Taking Control of High Cholesterol

This content is created by Healthgrades and brought to you by an advertising sponsor. More

This content is created or selected by the Healthgrades editorial team and is funded by an advertising sponsor. The content is subject to the Healthgrades medical review process for accuracy, balance and objectivity. The content is not edited or otherwise influenced by the advertisers appearing on this page except with the possible suggestion of the broad topic area. For more information, read the Healthgrades advertising policy.

Why It’s Important to Commit to Your Cholesterol Medications

Was this helpful?
(5)
mature woman taking medication, round white pills
Getty

Eating right and exercising regularly are good first-line strategies for getting your cholesterol levels under control. But while you may have diligently followed your doctor’s recommendations for a healthier lifestyle, your cholesterol levels may still be too high. Unfortunately, healthy lifestyle choices alone don’t always do the job. That’s where cholesterol medications can be helpful–but you have to commit to taking these cholesterol medications to experience the benefits of them. Some cholesterol-lowering drugs can cause side effects, which is a common reason people don’t stick to their treatment regimen as prescribed. If this is the case for you, it’s important to know there are many medication options that may not have the same, or any, side effects. And the benefits of taking your cholesterol medication every day as prescribed are worth working to find the right fit for you.

Benefits of Treating High Cholesterol

First, let’s clarify what doctors mean when they say you have “high cholesterol” or “hypercholesterolemia.” There are two kinds of cholesterol in your blood: low-density lipoprotein, or LDL, which accounts for most of your body’s cholesterol, and HDL, or high-density lipoprotein. You also have another type of fatty substance in your blood known as triglycerides, which you might hear your doctor mention. High cholesterol means that your LDL levels are too high. A ‘high’ LDL level is 190 mg/dL or higher, if you don’t have other health conditions like diabetes or an existing higher risk of heart disease or stroke, which would reduce that cutoff to 70 mg/dL. You’ve probably heard some people call LDL the “bad” cholesterol. That’s because high levels of LDL increase your risk of developing heart disease or having a stroke.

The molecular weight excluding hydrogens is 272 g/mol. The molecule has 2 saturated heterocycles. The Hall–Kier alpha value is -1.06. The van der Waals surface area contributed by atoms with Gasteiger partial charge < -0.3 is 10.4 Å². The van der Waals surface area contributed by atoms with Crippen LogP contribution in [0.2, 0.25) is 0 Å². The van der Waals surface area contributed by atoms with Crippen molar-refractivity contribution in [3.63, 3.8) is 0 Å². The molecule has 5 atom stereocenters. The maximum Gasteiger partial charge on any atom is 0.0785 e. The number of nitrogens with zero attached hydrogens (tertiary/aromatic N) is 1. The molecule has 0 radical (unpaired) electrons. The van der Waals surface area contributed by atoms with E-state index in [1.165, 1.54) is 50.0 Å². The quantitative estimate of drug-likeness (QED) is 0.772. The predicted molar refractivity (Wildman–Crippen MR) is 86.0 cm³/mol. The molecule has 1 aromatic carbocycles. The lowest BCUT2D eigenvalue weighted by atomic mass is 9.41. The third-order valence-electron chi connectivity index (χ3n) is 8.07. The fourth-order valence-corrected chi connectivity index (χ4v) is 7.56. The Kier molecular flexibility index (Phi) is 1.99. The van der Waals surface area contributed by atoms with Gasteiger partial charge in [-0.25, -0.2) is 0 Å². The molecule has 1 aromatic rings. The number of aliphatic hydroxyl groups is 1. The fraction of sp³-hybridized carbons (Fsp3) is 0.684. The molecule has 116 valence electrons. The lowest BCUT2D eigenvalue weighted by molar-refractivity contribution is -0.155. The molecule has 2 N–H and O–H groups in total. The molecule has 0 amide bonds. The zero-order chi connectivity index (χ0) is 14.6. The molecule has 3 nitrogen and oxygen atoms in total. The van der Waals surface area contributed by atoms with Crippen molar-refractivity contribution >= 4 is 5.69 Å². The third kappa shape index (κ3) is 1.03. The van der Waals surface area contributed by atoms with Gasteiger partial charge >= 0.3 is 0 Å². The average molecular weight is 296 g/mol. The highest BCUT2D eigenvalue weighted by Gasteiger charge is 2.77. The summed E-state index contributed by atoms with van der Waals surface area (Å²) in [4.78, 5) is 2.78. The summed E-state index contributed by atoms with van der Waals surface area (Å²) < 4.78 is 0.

But only about half of the adults who could benefit from taking cholesterol-lowering medications are actually taking them, according to the Centers for Disease Control and Prevention (CDC). The ones who aren’t are missing out on the benefits. Unfortunately, when you have too much LDL, it tends to begin forming layers called plaque inside your blood vessels, causing your blood vessels to narrow. That’s when the problems can start, and that’s why it’s so crucial to work with your doctor to find a cholesterol medication that you can commit to.

Ultimately, the goal of taking cholesterol medication is to lower your LDL and triglycerides and raise your HDL, which can help remove some of that excess LDL from your bloodstream. Doing so significantly reduces your risk of heart attack or stroke, and taking your medication as prescribed–whether that’s every day or even twice a day in some cases–will give you the best chance to prevent heart disease that could impact your health and overall quality of life. Sometimes, people think because they feel good, they don’t need to take their cholesterol-lowering medication; however, consistency is key to get the best results.

That’s why it’s so important to find the right medicine for you. It’s easier to stick with a medicine that you tolerate well and take as directed. Left untreated, high cholesterol can get worse. And that further increases your risk for having a heart attack or stroke, no matter your age.

Cholesterol-Lowering Medicine Options Available to You

Before starting you on a cholesterol-lowering medication, your doctor may want to discuss your specific health needs, medical history, and family history, as well as concerns about side effects.